1. JEALOUSLY: One of the Capital Sins is Jealousy. Jealousy is when you feel bad because somebody else has something that you do not have and when something bad happens to this person you rejoice. Cain killed Abel due to jealousy. Saul tried to kill young David because of envy. Joseph was sold as a slave into Egypt due to the jealousy of his brothers. Finally, one of the principal reasons for the condemnation, crucifixion and death of Jesus was the jealousy of some of the Jews. Have you ever given into jealousy in your life? Time to repent!

2. BITTER ANGER: Anger does not fulfill the justice of God. When the passion of anger has gotten control of your life, it is probably best not to speak and react towards others; this could prove catastrophic! We have to learn to cope with our anger and learn techniques to extinguish the fire and calm down.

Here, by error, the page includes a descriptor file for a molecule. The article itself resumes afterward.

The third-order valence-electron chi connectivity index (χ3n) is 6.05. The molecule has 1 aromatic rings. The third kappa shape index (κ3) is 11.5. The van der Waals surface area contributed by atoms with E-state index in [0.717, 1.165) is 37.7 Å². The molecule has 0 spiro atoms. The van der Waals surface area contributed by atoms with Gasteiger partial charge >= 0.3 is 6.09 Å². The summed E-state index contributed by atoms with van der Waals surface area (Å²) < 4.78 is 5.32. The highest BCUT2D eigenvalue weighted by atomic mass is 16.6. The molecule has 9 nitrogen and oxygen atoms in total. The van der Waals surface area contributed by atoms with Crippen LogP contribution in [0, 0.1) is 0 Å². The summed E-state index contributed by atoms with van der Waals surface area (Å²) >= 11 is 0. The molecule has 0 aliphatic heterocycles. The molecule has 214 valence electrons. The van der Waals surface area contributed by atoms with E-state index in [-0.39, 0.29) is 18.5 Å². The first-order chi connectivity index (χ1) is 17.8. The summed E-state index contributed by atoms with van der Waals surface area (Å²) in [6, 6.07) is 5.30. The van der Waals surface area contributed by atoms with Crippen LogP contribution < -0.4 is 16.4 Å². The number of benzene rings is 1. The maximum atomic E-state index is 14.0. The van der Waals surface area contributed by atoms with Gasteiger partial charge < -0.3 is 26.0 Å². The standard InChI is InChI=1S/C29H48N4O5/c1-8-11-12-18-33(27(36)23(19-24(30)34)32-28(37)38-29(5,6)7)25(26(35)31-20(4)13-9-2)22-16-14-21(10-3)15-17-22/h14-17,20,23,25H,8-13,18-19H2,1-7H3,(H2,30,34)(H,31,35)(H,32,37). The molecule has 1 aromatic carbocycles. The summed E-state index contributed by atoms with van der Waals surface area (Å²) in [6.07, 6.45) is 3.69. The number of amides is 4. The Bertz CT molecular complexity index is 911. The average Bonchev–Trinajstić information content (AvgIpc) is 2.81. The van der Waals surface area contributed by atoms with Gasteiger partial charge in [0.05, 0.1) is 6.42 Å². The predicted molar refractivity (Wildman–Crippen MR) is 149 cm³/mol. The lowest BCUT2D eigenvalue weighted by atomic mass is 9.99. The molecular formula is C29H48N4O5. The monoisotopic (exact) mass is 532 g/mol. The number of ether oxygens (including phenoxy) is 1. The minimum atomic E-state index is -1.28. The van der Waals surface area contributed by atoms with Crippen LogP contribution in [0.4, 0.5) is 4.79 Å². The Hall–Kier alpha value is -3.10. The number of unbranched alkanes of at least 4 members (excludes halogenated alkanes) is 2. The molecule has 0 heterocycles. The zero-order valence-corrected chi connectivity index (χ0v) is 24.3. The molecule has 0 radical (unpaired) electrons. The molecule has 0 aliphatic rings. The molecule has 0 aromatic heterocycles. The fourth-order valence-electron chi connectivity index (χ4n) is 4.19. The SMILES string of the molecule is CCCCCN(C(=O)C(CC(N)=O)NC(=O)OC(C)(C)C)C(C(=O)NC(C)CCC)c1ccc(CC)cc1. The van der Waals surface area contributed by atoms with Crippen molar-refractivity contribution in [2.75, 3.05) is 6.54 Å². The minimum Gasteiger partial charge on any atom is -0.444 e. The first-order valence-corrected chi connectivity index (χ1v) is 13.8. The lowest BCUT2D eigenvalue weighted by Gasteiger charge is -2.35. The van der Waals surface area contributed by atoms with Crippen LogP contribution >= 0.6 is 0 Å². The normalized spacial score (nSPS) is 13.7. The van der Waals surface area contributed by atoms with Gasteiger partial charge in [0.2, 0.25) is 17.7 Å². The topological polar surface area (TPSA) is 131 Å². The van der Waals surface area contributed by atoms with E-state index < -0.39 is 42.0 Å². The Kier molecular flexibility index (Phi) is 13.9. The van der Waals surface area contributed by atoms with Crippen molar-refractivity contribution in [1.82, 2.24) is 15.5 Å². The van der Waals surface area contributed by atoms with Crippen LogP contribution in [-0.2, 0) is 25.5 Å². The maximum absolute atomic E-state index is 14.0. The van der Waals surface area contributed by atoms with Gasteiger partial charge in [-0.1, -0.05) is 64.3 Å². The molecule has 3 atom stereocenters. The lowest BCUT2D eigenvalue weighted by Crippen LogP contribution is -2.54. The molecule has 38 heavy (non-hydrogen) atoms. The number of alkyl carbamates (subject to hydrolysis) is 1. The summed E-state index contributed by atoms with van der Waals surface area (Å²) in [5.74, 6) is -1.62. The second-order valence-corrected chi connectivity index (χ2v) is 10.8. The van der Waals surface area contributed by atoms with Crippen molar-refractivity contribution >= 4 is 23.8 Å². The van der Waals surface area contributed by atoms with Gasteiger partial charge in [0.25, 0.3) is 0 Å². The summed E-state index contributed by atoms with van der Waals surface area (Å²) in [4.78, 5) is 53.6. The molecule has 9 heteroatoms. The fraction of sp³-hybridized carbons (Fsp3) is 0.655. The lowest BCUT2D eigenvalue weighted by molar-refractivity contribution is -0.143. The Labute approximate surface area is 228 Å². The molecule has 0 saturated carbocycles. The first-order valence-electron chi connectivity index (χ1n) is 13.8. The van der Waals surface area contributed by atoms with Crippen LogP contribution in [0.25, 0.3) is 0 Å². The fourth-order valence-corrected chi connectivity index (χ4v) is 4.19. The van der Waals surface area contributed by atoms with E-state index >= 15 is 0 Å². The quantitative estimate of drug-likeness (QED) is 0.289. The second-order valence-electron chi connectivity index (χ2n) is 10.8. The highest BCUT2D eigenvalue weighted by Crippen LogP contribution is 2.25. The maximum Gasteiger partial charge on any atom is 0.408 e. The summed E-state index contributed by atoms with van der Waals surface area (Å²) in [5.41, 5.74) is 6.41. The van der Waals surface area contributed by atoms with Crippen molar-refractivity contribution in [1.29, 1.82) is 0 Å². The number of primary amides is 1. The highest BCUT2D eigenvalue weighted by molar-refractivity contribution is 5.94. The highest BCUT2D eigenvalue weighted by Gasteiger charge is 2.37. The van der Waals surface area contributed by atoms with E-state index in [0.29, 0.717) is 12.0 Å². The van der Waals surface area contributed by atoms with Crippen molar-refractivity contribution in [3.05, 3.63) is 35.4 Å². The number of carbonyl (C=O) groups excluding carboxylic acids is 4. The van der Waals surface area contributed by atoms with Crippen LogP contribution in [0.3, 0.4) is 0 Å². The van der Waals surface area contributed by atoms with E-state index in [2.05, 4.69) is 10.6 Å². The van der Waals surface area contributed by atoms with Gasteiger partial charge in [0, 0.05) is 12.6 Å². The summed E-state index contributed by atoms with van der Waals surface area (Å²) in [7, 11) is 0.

3. IMPURITY: Without a doubt one of the chief causes of modern spiritual blindness is a rapidly increasing viewing and addiction to pornography! One of the principal reasons why is the easy access to pornography. A half a decade ago, it was available mostly through a magazine or two. However today no matter where one turns he is literally bombarded with impure images: T.V. programs and commercials, Cable, Movies, Magazines, Newspaper advertisements, modern dress apparel, immodest dress in general from Spring till the Autumn Season, and most especially the easy access to Internet— the sources never end! It is like an avalanche that has started and in full force! There is barely anything in the world that militates more fiercely against growth in the spiritual life then giving in to impurity. St. Thomas Aquinas, the Angelic Doctor, asserts that impurity causes spiritual blindness and leads even to hating God. Many will reject God, the Church, the reception of the Sacraments because they have become addicts— to one of the tentacles of the ugly octopus of impurity, especially internet porn! May God save us, heal us and restore our sight! (Fr. Ed Broom OVM)